Northern Ireland

NI newspaper review: GPs' dread, legend's death and Frampton theft

News Letter Image copyright News Letter

The dread of Northern Ireland GPs, the death of a legend and Carl Frampton's jacket all feature in Tuesday's papers.

"Stressed GPs live in dread of a fatal mistake" is the front page headline in the Belfast Telegraph.

The paper says that GPs in Northern Ireland are so overworked that they fear making a mistake that could lead to a manslaughter charge.

It says some practices cannot find doctors to take permanent jobs.

"One practice has been unable to fill a vacancy despite spending £3,000 on a UK-wide advertising campaign," the paper says.

The Irish News leads with the news that four priests have been interviewed by police and released on bail in relation to the investigation of a County Down paedophile cleric.

Image copyright Pacemaker
Image caption Fr Malachy Finegan, who died in 2002, has been accused of a litany of sexual and physical abuse against young boys

Fr Malachy Finegan, who died in 2002, has been accused of a litany of sexual and physical abuse against young boys.

Finegan also taught at St Colman's College in Newry and police are investigating whether anyone else at the school abused children while he worked there from 1967-1987.

A solicitor who represents Finegan's victims has told the Irish News that four priests have been interviewed by police.

Also on the front page of the Irish News are pictures of Sinn Féin's Belfast headquarters which was attacked in the early hours of Monday.

West Belfast MP Paul Maskey says the arson attack at Connolly House could have caused a major oil fire.

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Image caption An arson attack at Connolly House prompted contrasting headlines in the News Letter and Irish News

The story also appears in the News Letter, with the headline: "Abstentionist MP: Attack won't stop us representing electorate".

The News Letter leads with the trial of a man for the attempted murder of a police officer.

The officer's wife told Belfast Crown Court of her "sheer disbelief" on seeing a "skinny man" attaching what turned out to be a bomb under her husband's car.

The smiling face of Northern Ireland and Burnley football star Jimmy McIlroy graces the front of the paper.

The death of the 86-year-old, described by Burnley as their greatest ever player, was confirmed on Monday.

Fellow Northern Ireland star Peter McParland tells the paper: "He made the game simple. He was calm, cool and collected. He was like that off the field too."

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Image caption Jimmy McIlroy has been described as cool, calm and collected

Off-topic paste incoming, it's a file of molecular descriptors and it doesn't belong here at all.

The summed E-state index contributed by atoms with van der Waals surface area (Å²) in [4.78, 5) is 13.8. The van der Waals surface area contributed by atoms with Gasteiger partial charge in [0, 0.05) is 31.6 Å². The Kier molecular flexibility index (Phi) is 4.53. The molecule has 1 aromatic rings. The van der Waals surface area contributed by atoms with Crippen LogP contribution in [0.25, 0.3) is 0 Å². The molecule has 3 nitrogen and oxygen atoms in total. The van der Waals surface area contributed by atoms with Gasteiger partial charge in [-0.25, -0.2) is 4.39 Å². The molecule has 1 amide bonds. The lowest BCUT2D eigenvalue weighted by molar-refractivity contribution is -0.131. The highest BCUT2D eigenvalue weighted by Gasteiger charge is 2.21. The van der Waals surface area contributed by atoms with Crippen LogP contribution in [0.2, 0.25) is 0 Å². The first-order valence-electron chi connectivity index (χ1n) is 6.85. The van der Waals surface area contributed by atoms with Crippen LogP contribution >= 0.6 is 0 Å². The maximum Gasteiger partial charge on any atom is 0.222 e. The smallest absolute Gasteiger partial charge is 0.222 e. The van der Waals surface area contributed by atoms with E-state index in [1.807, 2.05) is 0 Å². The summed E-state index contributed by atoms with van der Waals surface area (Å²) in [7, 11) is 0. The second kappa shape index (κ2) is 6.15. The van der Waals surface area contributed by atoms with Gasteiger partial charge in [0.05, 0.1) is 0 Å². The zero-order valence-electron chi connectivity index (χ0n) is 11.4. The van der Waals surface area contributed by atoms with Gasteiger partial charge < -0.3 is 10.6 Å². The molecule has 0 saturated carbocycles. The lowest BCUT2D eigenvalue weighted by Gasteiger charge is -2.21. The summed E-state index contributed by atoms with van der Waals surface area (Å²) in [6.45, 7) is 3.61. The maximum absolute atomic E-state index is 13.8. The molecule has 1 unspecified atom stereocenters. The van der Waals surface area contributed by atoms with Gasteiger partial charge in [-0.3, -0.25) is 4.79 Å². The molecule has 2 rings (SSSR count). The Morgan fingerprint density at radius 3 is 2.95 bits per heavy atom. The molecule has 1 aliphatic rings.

Writing in the Irish News, the paper's Simon Doyle, himself a Burnley fan, says "fans throw the word legend around, but McIlroy fitted the description".

Sticking with sporting matters, the Irish News says that some lucky schoolchildren in County Tyrone will be given the day off next Monday following Sunday's All-Ireland Gaelic football final.

Whether they will be spending that day in celebration or nursing their sorrows, I'm sure few will complain.

There is of course , another rather big event taking place in Dublin this week and both the Belfast Telegraph and News Letter feature criticism of the DUP from Catholic Ulster Unionist councillor Stephen McCarthy.

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Image caption The DUP have been criticised for not sending a representative to the Pope's visit

Referring to the DUP's decision not to send anyone to the Pope's visit, Mr McCarthy says that "any unionist party that wants to see the union survive should be looking beyond its traditional base".

Also writing in the Telegraph, journalist Suzanne Breen says meeting the Pope would have been an "easy gig" for DUP leader Arlene Foster.

The Telegraph and Daily Mirror both report that young mother Shiva Devine, who was killed in an horrific crash in County Donegal at the weekend had been involved in a previous car accident just hours before.

The paper says that a woman critically injured in the later fatal crash was also in the car when the first one happened.

Finally, the Belfast Telegraph reports on what was probably Carl Frampton's only moment of panic during his triumphant Saturday night at Windsor Park.

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Image caption Losing his jacket was probably Carl Frampton's only moment of panic at Windsor Park

The paper says Frampton posted on social media to say the ring jacket he wore into his fight with Luke Jackson had disappeared.

Around an hour later, he posted again: "Found the culprit. Social media is a wonderful thing for catching thieves."